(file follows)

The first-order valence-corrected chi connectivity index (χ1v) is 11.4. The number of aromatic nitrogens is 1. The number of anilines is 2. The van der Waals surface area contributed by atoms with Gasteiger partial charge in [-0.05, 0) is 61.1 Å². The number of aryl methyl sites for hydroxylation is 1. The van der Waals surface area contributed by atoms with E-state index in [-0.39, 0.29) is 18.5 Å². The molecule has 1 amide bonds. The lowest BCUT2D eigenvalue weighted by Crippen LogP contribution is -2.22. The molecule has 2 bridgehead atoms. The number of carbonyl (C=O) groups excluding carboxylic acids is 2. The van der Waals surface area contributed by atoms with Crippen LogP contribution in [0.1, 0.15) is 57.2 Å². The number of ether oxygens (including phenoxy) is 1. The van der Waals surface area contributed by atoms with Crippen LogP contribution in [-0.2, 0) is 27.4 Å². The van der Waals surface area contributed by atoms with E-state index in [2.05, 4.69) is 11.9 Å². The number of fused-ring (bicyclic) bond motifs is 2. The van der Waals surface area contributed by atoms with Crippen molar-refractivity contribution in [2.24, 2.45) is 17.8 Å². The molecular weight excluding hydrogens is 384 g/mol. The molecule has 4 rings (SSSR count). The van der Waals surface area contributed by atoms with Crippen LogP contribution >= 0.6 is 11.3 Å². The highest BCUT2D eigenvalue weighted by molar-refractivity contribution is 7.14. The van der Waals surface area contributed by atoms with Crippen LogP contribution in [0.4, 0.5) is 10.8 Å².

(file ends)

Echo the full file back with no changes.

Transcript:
The first-order valence-corrected chi connectivity index (χ1v) is 11.4. The number of aromatic nitrogens is 1. The number of anilines is 2. The van der Waals surface area contributed by atoms with Gasteiger partial charge in [-0.05, 0) is 61.1 Å². The number of aryl methyl sites for hydroxylation is 1. The van der Waals surface area contributed by atoms with E-state index in [-0.39, 0.29) is 18.5 Å². The molecule has 1 amide bonds. The lowest BCUT2D eigenvalue weighted by Crippen LogP contribution is -2.22. The molecule has 2 bridgehead atoms. The number of carbonyl (C=O) groups excluding carboxylic acids is 2. The van der Waals surface area contributed by atoms with Crippen LogP contribution in [0.1, 0.15) is 57.2 Å². The number of ether oxygens (including phenoxy) is 1. The van der Waals surface area contributed by atoms with Crippen LogP contribution in [-0.2, 0) is 27.4 Å². The van der Waals surface area contributed by atoms with E-state index in [2.05, 4.69) is 11.9 Å². The number of fused-ring (bicyclic) bond motifs is 2. The van der Waals surface area contributed by atoms with Crippen molar-refractivity contribution in [2.24, 2.45) is 17.8 Å². The molecular weight excluding hydrogens is 384 g/mol. The molecule has 4 rings (SSSR count). The van der Waals surface area contributed by atoms with Crippen LogP contribution >= 0.6 is 11.3 Å². The highest BCUT2D eigenvalue weighted by molar-refractivity contribution is 7.14. The van der Waals surface area contributed by atoms with Crippen LogP contribution in [0.4, 0.5) is 10.8 Å².